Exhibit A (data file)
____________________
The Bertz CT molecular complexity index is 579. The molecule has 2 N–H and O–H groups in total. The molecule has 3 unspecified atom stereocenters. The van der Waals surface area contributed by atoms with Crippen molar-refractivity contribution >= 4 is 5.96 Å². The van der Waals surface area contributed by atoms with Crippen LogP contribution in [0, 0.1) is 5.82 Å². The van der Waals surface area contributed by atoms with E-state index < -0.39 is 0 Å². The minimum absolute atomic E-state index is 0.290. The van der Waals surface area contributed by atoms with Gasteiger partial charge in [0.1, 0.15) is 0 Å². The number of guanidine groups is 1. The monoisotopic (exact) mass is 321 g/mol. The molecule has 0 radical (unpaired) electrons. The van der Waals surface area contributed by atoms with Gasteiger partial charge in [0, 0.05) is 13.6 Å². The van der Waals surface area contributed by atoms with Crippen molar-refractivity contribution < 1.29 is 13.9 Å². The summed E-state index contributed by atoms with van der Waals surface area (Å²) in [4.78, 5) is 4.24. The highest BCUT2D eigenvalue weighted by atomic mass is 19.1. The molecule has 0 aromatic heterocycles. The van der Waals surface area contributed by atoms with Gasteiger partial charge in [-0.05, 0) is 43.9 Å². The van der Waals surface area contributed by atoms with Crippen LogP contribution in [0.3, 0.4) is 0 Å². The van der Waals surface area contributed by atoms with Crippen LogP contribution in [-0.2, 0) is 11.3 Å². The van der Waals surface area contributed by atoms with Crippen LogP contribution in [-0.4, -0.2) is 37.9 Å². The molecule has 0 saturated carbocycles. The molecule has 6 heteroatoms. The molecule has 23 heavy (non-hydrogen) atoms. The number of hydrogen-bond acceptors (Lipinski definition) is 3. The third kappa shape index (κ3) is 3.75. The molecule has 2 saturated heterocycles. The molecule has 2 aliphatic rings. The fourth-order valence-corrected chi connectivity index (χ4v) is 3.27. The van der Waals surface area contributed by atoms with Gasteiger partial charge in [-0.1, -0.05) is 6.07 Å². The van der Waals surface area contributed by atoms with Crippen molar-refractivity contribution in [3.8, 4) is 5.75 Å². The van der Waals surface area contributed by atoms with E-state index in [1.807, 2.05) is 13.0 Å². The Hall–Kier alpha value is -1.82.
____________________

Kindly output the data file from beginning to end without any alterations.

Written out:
The Bertz CT molecular complexity index is 579. The molecule has 2 N–H and O–H groups in total. The molecule has 3 unspecified atom stereocenters. The van der Waals surface area contributed by atoms with Crippen molar-refractivity contribution >= 4 is 5.96 Å². The van der Waals surface area contributed by atoms with Crippen LogP contribution in [0, 0.1) is 5.82 Å². The van der Waals surface area contributed by atoms with E-state index < -0.39 is 0 Å². The minimum absolute atomic E-state index is 0.290. The van der Waals surface area contributed by atoms with Gasteiger partial charge in [0.1, 0.15) is 0 Å². The number of guanidine groups is 1. The monoisotopic (exact) mass is 321 g/mol. The molecule has 0 radical (unpaired) electrons. The van der Waals surface area contributed by atoms with Gasteiger partial charge in [0, 0.05) is 13.6 Å². The van der Waals surface area contributed by atoms with Crippen molar-refractivity contribution < 1.29 is 13.9 Å². The summed E-state index contributed by atoms with van der Waals surface area (Å²) in [4.78, 5) is 4.24. The highest BCUT2D eigenvalue weighted by atomic mass is 19.1. The molecule has 0 aromatic heterocycles. The van der Waals surface area contributed by atoms with Gasteiger partial charge in [-0.05, 0) is 43.9 Å². The van der Waals surface area contributed by atoms with Crippen LogP contribution in [0.3, 0.4) is 0 Å². The van der Waals surface area contributed by atoms with Crippen LogP contribution in [-0.2, 0) is 11.3 Å². The van der Waals surface area contributed by atoms with Crippen LogP contribution in [-0.4, -0.2) is 37.9 Å². The molecule has 0 saturated carbocycles. The molecule has 6 heteroatoms. The molecule has 23 heavy (non-hydrogen) atoms. The number of hydrogen-bond acceptors (Lipinski definition) is 3. The third kappa shape index (κ3) is 3.75. The molecule has 2 saturated heterocycles. The molecule has 2 aliphatic rings. The fourth-order valence-corrected chi connectivity index (χ4v) is 3.27. The van der Waals surface area contributed by atoms with Gasteiger partial charge in [-0.1, -0.05) is 6.07 Å². The van der Waals surface area contributed by atoms with Crippen molar-refractivity contribution in [3.8, 4) is 5.75 Å². The van der Waals surface area contributed by atoms with E-state index in [1.807, 2.05) is 13.0 Å². The Hall–Kier alpha value is -1.82.